The unwritten rules of shooting
The shooting man's guide to etiquette and conduct in the field, by George Padley.
Accepting the first offer
We're all delighted to receive an invitation to a day's shooting, in whatever format this may present itself. Some are more organised than others and send their invitations out within a sniff of the end of the previous season; regardless of when it arrives, accept the first invite you receive. Many will know of someone who is notorious for declining previously accepted invites in favour of a better offer; this is poor form, and I wouldn't hold your breath for an invite the following year if your host finds out.
It's not that hard is it? You wouldn't turn up to a wedding in a tracksuit, so don't turn up to a shoot in jeans and a t-shirt. Shooting breeks, a sensible shirt and tie with a jacket or jumper is perfectly adequate. Wellington boots in September may leave you with soggy socks, so walking boots of sorts might be more appropriate earlier in the season. Clay ground style skeet vests laden with gaudy sponsor logos don't go well with moleskin trousers, and you may get some well-deserved stick from your fellow Guns.
Planning and preparation prevent poor performance. Gather your belongings and shooting paraphernalia the night before, even pack the car if you can (bar the gun of course). Besides the embarrassment of having to ask to borrow something, you will also save yourself time in the morning and reduce the likelihood of arriving late – never a good start to the day, and one that adds unwanted pressure on your host and those in charge.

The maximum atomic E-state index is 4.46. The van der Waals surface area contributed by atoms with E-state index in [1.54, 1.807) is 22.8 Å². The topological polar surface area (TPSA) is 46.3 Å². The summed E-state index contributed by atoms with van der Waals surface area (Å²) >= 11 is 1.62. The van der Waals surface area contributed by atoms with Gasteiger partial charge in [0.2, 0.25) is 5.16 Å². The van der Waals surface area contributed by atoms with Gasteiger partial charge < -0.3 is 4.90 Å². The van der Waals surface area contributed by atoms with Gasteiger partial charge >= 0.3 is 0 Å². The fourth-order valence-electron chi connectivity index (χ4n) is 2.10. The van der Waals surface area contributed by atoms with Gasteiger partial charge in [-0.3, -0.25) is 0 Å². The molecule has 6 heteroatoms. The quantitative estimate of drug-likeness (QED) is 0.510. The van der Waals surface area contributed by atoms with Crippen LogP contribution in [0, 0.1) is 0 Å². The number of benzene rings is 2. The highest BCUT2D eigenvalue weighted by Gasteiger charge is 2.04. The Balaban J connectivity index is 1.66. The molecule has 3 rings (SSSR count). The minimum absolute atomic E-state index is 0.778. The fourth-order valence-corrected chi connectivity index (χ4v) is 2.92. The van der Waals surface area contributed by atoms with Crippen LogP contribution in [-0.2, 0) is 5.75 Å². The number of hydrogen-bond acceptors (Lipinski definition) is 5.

Without question the most important rule of all. Simple in theory but literally deadly if forgotten – there are no second chances. Familiarise yourself with the position of flankers, stops, pickers-up and your fellow Guns on each drive. Never let your barrels wander where they shouldn't, regardless of whether the gun is loaded and in your shoulder or not. If you don't know that it's safe to shoot, leave it. Whatever the day, whatever the brief, whatever the company, a good Shot is never an unsafe one.
Mind your manners
Good manners are the cheapest part of your day in the field but by far the most valuable. Few will forget to acknowledge the hospitality of their host(s), keeper(s) and those managing the day, but not all remember the crucial role and hard efforts of beaters, pickers-up, loaders and others rushing around in the background to ensure you have a memorable day.
It takes very little time at the end of a drive to say hello to nearby shoot staff and acknowledge their endeavours to provide you with exciting sport. It doesn't go unnoticed.
No one likes a greedy Shot. Establish who your neighbours are and take note of how they are shooting. If you find yourself pegged next to someone who is less experienced than you, or someone who has had a particularly quiet few stands so far in the day, then be considerate about which birds you choose to shoot at before landing a hatful of crossing birds at their feet. Similarly, if you repeatedly eyewipe a neighbour who is clearly struggling, don't expect them to regard you as some sort of heroic Shot. A courteous approach will lead to an enjoyable day for all; you'll be thankful when you're left a stray or two by your neighbour when you find yourself on the periphery.